Workplace shenanigans make for entertaining theater. Protesting pajama-gamers; ladder-climbing window washers; even a group of ladies working the monotonous 9-to-5 grind keep us riveted. True, all of these folks had a score of catchy tunes to keep their audiences happy — one amenity that Craving for Travel does not pack in its bottomless suitcase of zany characters and thick accents. But not even the great Frank Loesser could turn this trite two-hander into a compelling comic profile of the travel industry.
Lead producer Jim Strong, who also happens to be one of America's leading luxury travel consultants and president of Strong Travel Services in Dallas, Texas, inspired his beloved profession's venture into the theatrical world. The globe-trotting expert commissioned director/playwright Andy Sandberg (The Last Smoker in America) who then enlisted the help of his computer-programming college classmate Greg Edwards, to write a piece about the myriad of wacky situations and personalities that pass through a travel agency. The finished product, now making its world premiere at the Peter Jay Sharp Theater, is a two-person game of travel-agent ping-pong, played by equally matched talents Michele Ragusa and Thom Sesma.
At the story's core, Ragusa and Sesma play Joanne and Gary, a pair of competing travel agents and amiable ex-spouses who, since Gary tumbled out of the closet, have taken up a Will-&-Grace rapport. The two chat on the phone from their sleek offices (positioned side by side like an onstage split screen by set designer Charlie Corcoran) and, in the spirit of friendly competition, wager an Arctic vacation as they vie for the coveted Globel Award (a fictional accolade as far as my research shows). After their initial introductions, phone lines start blazing and we're off on a trip around the world of needy clients, smug colleagues, and flamboyant receptionists.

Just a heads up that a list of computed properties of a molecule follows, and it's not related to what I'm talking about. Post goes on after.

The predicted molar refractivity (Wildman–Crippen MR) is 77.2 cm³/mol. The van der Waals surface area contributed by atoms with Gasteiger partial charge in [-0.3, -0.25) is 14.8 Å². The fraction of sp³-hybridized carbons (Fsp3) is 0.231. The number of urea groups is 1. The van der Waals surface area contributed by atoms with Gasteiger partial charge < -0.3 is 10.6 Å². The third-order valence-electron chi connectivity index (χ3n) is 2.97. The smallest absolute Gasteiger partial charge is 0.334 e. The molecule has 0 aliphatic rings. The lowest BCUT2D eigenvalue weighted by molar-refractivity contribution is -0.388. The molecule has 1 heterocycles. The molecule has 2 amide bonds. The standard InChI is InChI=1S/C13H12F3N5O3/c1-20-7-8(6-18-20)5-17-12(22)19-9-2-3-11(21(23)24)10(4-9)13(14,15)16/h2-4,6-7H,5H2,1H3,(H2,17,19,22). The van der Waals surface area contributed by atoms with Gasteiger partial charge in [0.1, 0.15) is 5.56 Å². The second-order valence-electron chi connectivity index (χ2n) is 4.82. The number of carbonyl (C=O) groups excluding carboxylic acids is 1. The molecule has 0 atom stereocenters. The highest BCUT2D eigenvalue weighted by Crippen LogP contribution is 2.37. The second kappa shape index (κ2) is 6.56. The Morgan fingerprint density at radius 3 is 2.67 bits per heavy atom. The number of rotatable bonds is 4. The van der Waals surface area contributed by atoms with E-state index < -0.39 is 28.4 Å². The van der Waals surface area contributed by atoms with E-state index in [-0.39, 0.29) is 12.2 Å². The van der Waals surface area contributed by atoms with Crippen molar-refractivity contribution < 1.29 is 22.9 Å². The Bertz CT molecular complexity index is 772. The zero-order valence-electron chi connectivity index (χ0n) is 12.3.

Ragusa and Sesma take on a different caricatured persona with each rapid-fire phone call. Though the two actors achieve impressive shape-shifting feats, the vaudevillian act is not nearly strong enough to carry the weight of an entire play — even the breezy 75-minute package that Sandberg and Edwards have compiled. An unrelenting flood of new characters swirl around the stage in a confusing frenzy until finally the eye of the storm comes into focus. As we reach the end of the conveyor belt, characters begin to make their second and third appearances, forming their own unique plot threads that get tied up with neat ribbons. Plots vary from the absurd (one client requests to take The Intrepid for a spin around Manhattan) to the poignant (an elderly woman plans a romantic vacation for her 60th anniversary), though none of these have quite the punch Sandberg and Edwards are hoping to achieve.
It's clear that the two writers, in their exploration of this theatrically underrepresented profession, have heard both sidesplitting and tear-jerking behind-the-scenes tales of life in the travel business that inspired this kitchen sink of a play. While their ability to coherently construct this million-piece puzzle in under an hour and a half is logistically impressive, neither of these emotional extremes effectively translates to the stage. The balancing act of plot leaves no room for authentic characters to emerge from our central protagonists, and the crumbs of personal story line the two are given (Joanne is thrown a love interest and Gary, like a good gay son, makes strides in his relationship with his hovering mother) seem like afterthoughts in this dizzying whirlwind. Let's just say, if these storylines are inspired by true events, they're best suited for an audience of fellow travel agents at the Globel Awards after-party.